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jensenbreck



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Inscrit le: 15 Nov 2017
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MessagePosté le: 27 Nov 2017 à 10:00    Sujet du message:  Exposure compensation Répondre en citantRevenir en haut

Exposure compensation allows you to over or underexpose the image manually. This is most useful while using automatic or semi-automatic settings like Aperture or Shutter Priority. In the example of a backlit portrait, many photographers prefer to overexpose the camera’s suggested exposure, knowing that the reading will be wrong because of the lighting. You could certainly change your exposure metering to try and secure a more accurate reading, but with experience you can easily predict how the camera’s exposure meter will react ,and use exposure lock or exposure compensation as a more direct, and one-off, route to proper exposure.

Just keep in mind that the most challenging conditions for your camera’s exposure meter are high contrast situations, and with enough experience you will learn to “see” like your camera and easily be able to anticipate necessary compensations.

Selecting Different Focus Settings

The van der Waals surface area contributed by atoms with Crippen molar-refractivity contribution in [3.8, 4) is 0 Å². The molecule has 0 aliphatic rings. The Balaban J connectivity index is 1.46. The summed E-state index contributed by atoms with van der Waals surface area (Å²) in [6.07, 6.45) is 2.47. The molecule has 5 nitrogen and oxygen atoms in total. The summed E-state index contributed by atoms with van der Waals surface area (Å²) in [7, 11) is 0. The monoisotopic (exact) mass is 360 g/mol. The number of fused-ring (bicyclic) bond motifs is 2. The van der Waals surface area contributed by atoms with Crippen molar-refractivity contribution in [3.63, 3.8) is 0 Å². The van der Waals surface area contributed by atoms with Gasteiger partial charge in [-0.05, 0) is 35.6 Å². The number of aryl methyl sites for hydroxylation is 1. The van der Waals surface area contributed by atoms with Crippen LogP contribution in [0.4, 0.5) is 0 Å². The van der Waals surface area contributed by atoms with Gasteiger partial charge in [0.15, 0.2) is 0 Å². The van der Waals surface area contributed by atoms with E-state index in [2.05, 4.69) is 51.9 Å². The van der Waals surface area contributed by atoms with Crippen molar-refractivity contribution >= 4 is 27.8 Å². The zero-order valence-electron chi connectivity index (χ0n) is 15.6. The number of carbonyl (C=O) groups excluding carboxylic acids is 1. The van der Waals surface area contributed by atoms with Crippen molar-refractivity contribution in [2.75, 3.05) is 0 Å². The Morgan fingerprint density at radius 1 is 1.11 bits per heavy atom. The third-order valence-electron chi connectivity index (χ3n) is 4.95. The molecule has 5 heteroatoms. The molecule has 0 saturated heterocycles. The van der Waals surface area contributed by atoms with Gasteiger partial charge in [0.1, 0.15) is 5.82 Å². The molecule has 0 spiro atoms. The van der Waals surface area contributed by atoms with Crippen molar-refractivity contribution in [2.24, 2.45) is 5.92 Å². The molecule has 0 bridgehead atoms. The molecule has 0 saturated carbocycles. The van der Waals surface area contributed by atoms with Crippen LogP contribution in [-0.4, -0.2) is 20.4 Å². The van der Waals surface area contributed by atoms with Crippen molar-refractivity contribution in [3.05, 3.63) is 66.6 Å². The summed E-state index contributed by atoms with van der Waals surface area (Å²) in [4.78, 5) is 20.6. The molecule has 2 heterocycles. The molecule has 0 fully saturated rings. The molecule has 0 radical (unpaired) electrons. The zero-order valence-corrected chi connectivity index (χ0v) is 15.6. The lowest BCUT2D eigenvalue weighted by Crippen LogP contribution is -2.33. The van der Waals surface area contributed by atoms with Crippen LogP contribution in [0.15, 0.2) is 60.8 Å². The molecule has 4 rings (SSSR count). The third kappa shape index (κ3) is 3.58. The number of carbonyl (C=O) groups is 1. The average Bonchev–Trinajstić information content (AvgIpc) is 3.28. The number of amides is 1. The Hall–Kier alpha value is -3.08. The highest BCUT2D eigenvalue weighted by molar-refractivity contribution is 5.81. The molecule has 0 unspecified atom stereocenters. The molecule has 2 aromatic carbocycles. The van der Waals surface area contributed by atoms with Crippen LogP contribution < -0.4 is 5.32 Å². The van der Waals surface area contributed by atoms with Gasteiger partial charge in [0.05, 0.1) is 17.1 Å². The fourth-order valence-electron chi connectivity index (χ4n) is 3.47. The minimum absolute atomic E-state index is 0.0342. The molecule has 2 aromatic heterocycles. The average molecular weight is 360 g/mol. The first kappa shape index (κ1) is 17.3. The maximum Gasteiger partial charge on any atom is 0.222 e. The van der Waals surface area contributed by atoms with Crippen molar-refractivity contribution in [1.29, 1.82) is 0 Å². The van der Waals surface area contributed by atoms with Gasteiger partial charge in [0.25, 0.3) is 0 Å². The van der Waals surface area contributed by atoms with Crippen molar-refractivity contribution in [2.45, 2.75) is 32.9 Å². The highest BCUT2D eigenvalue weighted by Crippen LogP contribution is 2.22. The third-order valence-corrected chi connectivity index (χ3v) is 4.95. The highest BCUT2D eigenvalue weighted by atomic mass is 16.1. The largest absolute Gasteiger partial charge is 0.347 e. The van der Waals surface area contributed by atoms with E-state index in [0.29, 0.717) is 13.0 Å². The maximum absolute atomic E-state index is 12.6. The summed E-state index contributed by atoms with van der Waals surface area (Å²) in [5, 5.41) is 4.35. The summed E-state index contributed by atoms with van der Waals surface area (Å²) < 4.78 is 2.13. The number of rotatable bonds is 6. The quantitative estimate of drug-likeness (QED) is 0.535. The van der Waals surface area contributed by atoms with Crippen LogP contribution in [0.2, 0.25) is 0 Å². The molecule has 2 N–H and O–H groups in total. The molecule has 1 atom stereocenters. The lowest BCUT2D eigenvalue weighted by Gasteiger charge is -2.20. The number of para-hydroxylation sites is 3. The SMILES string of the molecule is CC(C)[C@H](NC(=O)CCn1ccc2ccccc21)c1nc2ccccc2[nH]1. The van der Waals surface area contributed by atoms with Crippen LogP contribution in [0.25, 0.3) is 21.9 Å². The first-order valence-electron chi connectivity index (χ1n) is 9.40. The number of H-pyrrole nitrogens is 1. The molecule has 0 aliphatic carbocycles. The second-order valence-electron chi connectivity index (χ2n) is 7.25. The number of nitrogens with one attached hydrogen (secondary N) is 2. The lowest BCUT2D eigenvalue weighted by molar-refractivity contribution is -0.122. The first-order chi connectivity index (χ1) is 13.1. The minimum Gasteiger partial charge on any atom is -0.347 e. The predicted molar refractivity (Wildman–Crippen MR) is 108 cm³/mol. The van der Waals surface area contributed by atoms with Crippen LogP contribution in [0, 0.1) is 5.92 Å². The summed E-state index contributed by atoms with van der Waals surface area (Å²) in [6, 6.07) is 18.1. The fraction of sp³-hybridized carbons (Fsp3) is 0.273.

To start with, there are two main categories of autofocus settings: Single and Continuous.

Single (One Shot on Canon) is intended for stationary subjects. When the camera finds focus in single servo mode, it holds that focus point until the shutter is released or the autofocus is released and re-activated.

However, single servo focusing can be very useful for action in certain applications. For example, one technique when shooting a moving, yet predictable subject, is to compose the image and lock focus on the spot where you know your subject will be, and wait for it to enter the frame (think panning).

In continuous focus mode, your camera will continually refocus while the autofocus is engaged. This is the setting to use if your subject, or you and your camera, are on the move. In continuous mode, many cameras allow you to choose how many focus points are live. Say you are shooting a sporting event and there are a lot of players, you may want to use fewer focus points in order to single out your subject.


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